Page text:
House Flipping Is Still Risky Business – Here’s Why

House Flipping Is Still Risky Business – Here’s Why


Young investors bored by stocks and bonds looked to residential property as a way to make big money. TV programs that made house flipping look easy were a dime a dozen. Yet house flipping was risky business back in the day. It is still risky today.

House flipping is so risky that some hard money lenders, like Salt Lake City’s Actium Partners, will not even think about funding flipping projects. Yet there are others willing to assume the risks with the expectation of a decent payoff. The thing for house flippers is this: where are they going to go outside of hard money?

It is easy to understand why lenders are wary of house flipping after a detailed analysis of all the risks involved. Below are some of the most common risks both flippers and their lending partners face.

1. Hidden Repair Costs

House flippers cannot pay too much to acquire properties. Why? Because there are always repair and renovation costs associated with getting a property back on the market. Paying too much for a house before repairs and renovations could mean taking a loss at the time of sale. The risk increases with the potential for hidden repair costs.

Mold is a great example here. Unfortunately, digging around for hidden mold is outside the purview of general home inspections. So imagine a house passing inspection criteria and sold for a price barely inside the investor’s limits. The investor goes to repair some damage in the bathroom, damage that requires cutting into the wall. That’s when he discovers an unimaginable amount of mold inside. His repair price tag just went through the roof.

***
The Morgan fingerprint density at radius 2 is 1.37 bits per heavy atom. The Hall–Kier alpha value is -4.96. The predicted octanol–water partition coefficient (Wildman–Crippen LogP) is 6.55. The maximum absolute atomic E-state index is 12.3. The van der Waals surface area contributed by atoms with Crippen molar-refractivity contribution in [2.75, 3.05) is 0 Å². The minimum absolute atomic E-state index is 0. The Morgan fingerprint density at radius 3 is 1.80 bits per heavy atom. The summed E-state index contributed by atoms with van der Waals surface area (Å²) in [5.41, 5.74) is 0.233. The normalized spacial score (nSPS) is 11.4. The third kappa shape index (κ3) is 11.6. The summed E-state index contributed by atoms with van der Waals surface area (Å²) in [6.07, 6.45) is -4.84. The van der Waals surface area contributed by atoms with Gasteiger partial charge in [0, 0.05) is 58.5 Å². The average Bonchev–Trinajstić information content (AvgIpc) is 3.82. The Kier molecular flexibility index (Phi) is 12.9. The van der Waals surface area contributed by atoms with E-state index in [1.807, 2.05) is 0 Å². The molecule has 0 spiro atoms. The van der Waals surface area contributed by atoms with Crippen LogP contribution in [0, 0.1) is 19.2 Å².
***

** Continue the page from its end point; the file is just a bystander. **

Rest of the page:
2. Tying Up Funds

Flipping houses is also risky in the sense that an investor ties up their funds until a home sells and finally closes. On average, it takes about six months to turn a house over. During that time, the flipper has tens of thousands of dollars tied up in repairs and renovations. That is in addition to the amount he borrowed to make the acquisition.

3. Real Estate Prices Fluctuate

The time necessary to fully flip a house adds to the risk because house prices fluctuate. In this regard, understand that the steadily increasing prices observed between late 2020 and the end of 2022 were the exception to the rule. Rarely does the market experience such sustained periods of explosive growth.

Normally, six months is an awful lot of time for a strong market to go south. If a house flipper does not time a new acquisition correctly, his expected profits could be substantially less by the time he completes the sale. And unfortunately, there is no accurate way to predict which way the market will go.

4. Flippers Count on Sales

House flipping is a different kind of investment in that it relies directly on selling an asset as soon as possible. In short, flippers count on sales to keep their heads above water. If they cannot sell a property soon after putting it on the market, they also can’t invest in a new property. They need the cash they have tied up in that current property to move forward.

These four risks represent the toughest aspects of flipping houses. There are other risks not mentioned here. This is why house flipping isn’t for everyone. It is risky business regardless of how TV programs portray it. You can make money flipping, but you must be willing to accept certain risks that can ultimately cost you everything.